The key metric for the labels is the so-called conversion rate -- the rate at which free trials to road-test a streaming service lead to paying subscribers. Label sources estimate the Beats Music subscriber count to be in the low six figures.
That's weak. And it serves them right. "Them" being the celebrity names who launched Beats with bravado and fanfare, but zero humility. According to cats like Trent Reznor everybody, particularly Pandora, has been doing Internet radio wrong. And, by letting people such as Himself curate the music via playlist delivery, Beats would right those wrongs.
Except that hasn't happened. Because, outside of a handful of music snobs, most people don't think there's much wrong with Internet radio in the first place. We all have our favorites. And we're listening to them.
For some background and context, see a pair of January 2014 articles that coincided with Beats' launch:
Beats entered the scene using some flavor of the arrogant approach that has worked for Reed Hastings at Netflix (NFLX). However, Hastings has always had something going for him Beats' founders and executives do not -- people are used to paying for television. And they hate it. They feel like they're being ripped off and can do nothing about it. They were ripe for a savior.
Coming in at a $7.99 price point (though that's about to change), Hastings was able to position Netflix as a value-delivering hero. The anti-cable. That's two parts brilliant, one part phony. And it's working.
People love Netflix so much -- from consumers to the media -- that Hastings' fall guy on stand by, Ted Sarandos, can say, with pompous imprecision, we're getting numbers for our original programs that would make the networks "happy" and get away with it. OTOH, streaming music services don't necessarily receive the same benefit of the doubt from a equal parts cynical and self-entitled audience.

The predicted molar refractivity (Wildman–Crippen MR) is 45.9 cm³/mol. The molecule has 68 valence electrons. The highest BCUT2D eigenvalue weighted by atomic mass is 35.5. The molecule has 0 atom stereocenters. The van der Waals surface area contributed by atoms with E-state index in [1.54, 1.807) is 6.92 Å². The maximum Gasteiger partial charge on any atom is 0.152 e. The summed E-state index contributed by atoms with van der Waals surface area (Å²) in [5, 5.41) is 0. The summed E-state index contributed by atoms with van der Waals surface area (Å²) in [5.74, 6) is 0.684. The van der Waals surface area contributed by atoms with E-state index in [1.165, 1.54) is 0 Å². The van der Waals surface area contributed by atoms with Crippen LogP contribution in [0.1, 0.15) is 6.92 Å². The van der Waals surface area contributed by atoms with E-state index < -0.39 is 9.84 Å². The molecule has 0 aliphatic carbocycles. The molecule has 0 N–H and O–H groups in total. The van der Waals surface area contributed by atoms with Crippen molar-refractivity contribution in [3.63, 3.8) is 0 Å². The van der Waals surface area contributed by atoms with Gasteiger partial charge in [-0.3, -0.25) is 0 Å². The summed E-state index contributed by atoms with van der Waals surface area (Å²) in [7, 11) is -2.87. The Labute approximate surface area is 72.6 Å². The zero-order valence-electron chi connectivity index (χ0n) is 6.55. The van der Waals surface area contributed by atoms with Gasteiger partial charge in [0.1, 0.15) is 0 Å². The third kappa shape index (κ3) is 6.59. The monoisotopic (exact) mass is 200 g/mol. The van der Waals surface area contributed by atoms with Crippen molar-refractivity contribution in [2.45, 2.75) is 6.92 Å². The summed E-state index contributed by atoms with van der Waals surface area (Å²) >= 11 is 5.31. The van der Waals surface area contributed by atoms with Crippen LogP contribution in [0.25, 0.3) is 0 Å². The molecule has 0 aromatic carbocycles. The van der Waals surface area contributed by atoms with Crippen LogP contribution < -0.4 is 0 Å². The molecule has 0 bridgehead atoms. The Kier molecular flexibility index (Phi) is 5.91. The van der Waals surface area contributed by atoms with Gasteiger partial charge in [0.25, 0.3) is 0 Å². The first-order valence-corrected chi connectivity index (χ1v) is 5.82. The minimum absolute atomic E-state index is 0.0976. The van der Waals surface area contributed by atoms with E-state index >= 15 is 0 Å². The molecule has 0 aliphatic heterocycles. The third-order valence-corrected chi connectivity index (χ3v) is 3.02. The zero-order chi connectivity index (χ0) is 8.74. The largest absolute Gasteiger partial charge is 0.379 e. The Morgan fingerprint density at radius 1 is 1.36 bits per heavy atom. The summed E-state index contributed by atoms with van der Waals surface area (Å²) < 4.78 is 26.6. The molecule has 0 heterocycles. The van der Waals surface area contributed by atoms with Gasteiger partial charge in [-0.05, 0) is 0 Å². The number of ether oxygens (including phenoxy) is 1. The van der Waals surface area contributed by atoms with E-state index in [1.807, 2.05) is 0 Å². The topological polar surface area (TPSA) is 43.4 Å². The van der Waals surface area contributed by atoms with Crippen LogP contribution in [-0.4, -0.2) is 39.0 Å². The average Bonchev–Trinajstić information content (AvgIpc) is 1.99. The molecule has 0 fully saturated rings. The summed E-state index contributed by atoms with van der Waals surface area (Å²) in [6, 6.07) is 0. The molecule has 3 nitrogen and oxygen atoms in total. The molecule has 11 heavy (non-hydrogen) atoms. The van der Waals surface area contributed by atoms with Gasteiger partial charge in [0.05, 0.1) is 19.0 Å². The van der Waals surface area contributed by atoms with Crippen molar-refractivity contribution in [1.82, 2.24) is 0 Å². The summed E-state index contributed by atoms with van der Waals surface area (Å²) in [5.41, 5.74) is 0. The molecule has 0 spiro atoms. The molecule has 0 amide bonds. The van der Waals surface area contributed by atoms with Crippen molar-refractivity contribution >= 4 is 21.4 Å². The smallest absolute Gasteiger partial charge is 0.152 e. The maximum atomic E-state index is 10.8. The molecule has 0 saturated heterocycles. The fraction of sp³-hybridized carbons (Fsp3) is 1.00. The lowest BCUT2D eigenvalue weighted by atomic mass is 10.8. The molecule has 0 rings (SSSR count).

It's not that consumers hate Internet radio the way they do cable. In fact, they don't hate it at all. They love it. But they love it the Pandora way and, to a lesser but still meaningful extent, the Spotify and Rdio way. We (music listeners) have already been saved. We have ZERO use for Beats.
As Digital Music News noted Monday, less than 2% of Americans subscribe to streaming music services. I don't think that tally includes Pandora, but, even with them, it doesn't amount to much.
Digital Music News did another story earlier this year that Beats should have paid attention to. It basically said music listeners prefer passive experiences. That's why Pandora works so well for them. Hit a button and the music plays. Interact -- with little effort -- and you receive your ideal listening experience. One that only gets better over time and with more effortless interaction.
Beats user interface requires too much effort. Plain and simple. People don't have time for all that noise. And they don't need or have the inclination for self-proclaimed experts telling them what they should be listening to.
While I expect subscription adoption to accelerate rapidly over the next several years, it's a bit nuts for Beats to essentially hinge its entire business model (free trial >>> subscription) on behavior that's the polar opposite of what people actually do.
But guys like Reznor are arrogant. They think they know everything. They -- obviously -- refused to learn from history. Instead of giving companies such as Pandora and Spotify a nod and learning from them, they disrespected them. Now they're paying for it. They look like asses. And I'd hate to find out how much cash they're burning through.
Beats will either change course or stay stubborn, keep pulling from their war chest and end up dead in a pool of their own blood.
--Written by Rocco Pendola in Santa Monica, Calif.